When Elicker gave his answer — that he’d like to see more trust in city government — the room broke out in enthusiastic applause.

After generating word clouds of responses, forum organizers pledged that the People’s Caucus would find ways to bridge the two visions of the city. The crowd broke out into working groups, each moderated by an alder, to generate ideas of such policies.

“Their next step, according to East Rock Alder Anna Festa: evaluating the input they received from Saturday’s forum, formulating policy ideas and holding more community forums. The group was pleased with the turnout, Festa said, and gave alders an idea of the directions residents would like to take New Haven.

“This should’ve been done years ago,” Festa said. “This is how city government should run.”

Stratton said later that the ideas the caucus will immediately research include better rules ensuring genuine minority hiring on city projects, a cataloging of youth programs to identify gaps (click here to read about the current status of that project on the Board of Alders), dramatically increased mentoring opportunities for city kids, fully funded state Payment in Lieu of Taxes (PILOT) program reimbursements to cities, taxing wealthier not-for-profits.

In his first few weeks as an alder, Stratton has submitted a range of proposed laws tackling United Illuminating’s tree-trimming plan, seeking to abolish the paid city/town clerk position, opposing city government gag orders on employees, and pushing for more PILOT money.

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posted by: THREEFIFTHS on January 26, 2014  11:07am

How come no talk about Proportional Representation.A true alternative to the Democratic Party leadership.

posted by: THREEFIFTHS on January 26, 2014  11:11am

Caucus co-founder Michael Stratton, a new alder representing Propect Hill/Newhallville’s Ward 19, outlined the caucus’s founding principles (which can be found in this story). The six-alder caucus is “not an opposition party,” said Stratton, but a group committed to developing a legislative agenda “from the people.”

Then why not bring the Progressive Bull Moose Party.

posted by: HewNaven on January 26, 2014  11:25am

It appears that BOTH BofA factions want to shine a light on the dearth of livable wage jobs in New Haven, and the fact that almost all the available livable wage jobs go to suburban residents (4% to New Haven residents in poor neighborhoods).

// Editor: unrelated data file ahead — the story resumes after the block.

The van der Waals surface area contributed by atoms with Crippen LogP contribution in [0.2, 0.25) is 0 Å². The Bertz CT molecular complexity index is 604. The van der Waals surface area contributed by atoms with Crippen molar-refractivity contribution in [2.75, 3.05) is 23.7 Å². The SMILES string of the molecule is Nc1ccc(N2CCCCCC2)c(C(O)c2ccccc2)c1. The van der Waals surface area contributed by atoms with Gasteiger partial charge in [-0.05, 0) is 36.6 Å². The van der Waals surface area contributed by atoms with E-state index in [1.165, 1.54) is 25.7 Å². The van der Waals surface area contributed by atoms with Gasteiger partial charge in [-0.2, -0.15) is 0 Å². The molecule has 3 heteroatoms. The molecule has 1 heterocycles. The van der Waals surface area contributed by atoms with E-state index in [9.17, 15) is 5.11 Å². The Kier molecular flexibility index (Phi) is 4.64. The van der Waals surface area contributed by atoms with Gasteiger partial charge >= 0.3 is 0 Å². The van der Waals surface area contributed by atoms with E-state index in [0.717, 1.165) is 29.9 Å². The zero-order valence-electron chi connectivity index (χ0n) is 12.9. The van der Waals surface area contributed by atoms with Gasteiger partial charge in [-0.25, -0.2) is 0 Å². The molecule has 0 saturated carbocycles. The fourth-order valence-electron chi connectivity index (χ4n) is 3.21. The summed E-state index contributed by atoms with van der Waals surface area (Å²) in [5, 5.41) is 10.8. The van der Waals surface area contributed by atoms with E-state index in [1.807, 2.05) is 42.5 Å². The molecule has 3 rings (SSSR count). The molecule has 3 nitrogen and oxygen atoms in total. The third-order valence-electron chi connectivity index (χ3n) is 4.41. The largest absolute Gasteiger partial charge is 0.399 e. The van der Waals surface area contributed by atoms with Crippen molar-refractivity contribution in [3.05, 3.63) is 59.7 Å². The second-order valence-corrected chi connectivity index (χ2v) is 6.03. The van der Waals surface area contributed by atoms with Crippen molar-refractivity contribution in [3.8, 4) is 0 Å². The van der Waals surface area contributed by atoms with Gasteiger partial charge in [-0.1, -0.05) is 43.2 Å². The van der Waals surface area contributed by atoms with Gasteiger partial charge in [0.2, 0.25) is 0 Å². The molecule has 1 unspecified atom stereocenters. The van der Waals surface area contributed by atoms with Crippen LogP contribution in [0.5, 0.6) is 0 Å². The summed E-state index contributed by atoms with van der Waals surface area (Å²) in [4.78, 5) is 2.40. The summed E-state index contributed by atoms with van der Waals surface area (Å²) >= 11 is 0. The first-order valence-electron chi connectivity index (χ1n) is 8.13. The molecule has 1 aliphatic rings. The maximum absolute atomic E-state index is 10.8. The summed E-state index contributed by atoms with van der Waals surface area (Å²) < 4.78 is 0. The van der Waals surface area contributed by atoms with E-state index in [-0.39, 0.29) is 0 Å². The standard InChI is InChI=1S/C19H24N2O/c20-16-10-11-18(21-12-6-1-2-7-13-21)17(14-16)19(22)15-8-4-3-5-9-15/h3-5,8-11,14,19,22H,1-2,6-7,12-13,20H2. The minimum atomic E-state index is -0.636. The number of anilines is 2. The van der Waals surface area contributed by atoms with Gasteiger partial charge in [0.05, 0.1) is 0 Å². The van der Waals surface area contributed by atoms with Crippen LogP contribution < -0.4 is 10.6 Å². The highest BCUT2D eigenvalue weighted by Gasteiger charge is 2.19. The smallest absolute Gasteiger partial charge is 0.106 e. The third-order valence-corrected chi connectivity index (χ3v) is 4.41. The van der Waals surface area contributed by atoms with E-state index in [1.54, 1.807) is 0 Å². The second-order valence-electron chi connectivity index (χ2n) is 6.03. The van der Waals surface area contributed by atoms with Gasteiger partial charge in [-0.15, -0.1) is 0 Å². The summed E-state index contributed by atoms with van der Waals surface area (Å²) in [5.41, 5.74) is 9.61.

Maybe this would be a good place to start building a bridge between the two factions.

posted by: wendy1 on January 26, 2014  12:09pm

The turnout was good.  Let’s hope the turnout at public BOA hearing and zoning board hearings improves.  By the way, the comment, TAX YALE, got the most applause.

posted by: Dwightstreeter on January 26, 2014  3:41pm

The ongoing activism in New Haven is one of the things that make this such an exciting place to live.
The diversity of ages, ethnic backgrounds and political thought reminded me of the group assembled in Washington when Dr. Martin Luther King, Jr. gave his heart-touching speech. We are part of a rainbow and we exist in New Haven.
The exercise in drawing visions from the people there was a lively and well thought out process.
A small P.S., taxing ALL wealthy non-profits, not just Yale, should be a long term goal. Start with an update of the 1985 Tax Commission Report authorized by the Board of Alders.
Jobs and taxes are related and we need fairness in both.

posted by: Jonathan Hopkins on January 26, 2014  7:37pm

I think slogans like “Tax Yale” are unproductive and conversation stoppers since any legislation formed from a theoretical baseline of “tax wealthy non-profits” would be dead-on-arrival and pretty easily refuted as unconstitutional. In order to craft any kind of legislation that might have an end result of wealthy tax-exempt institutions and non-profit organizations paying some type of property tax or payment in lieu of taxes, the factors that enable certain institutions to amass so much wealth yet retain tax-exempt status and whether or not those factors are actually profit-making would need to be dete.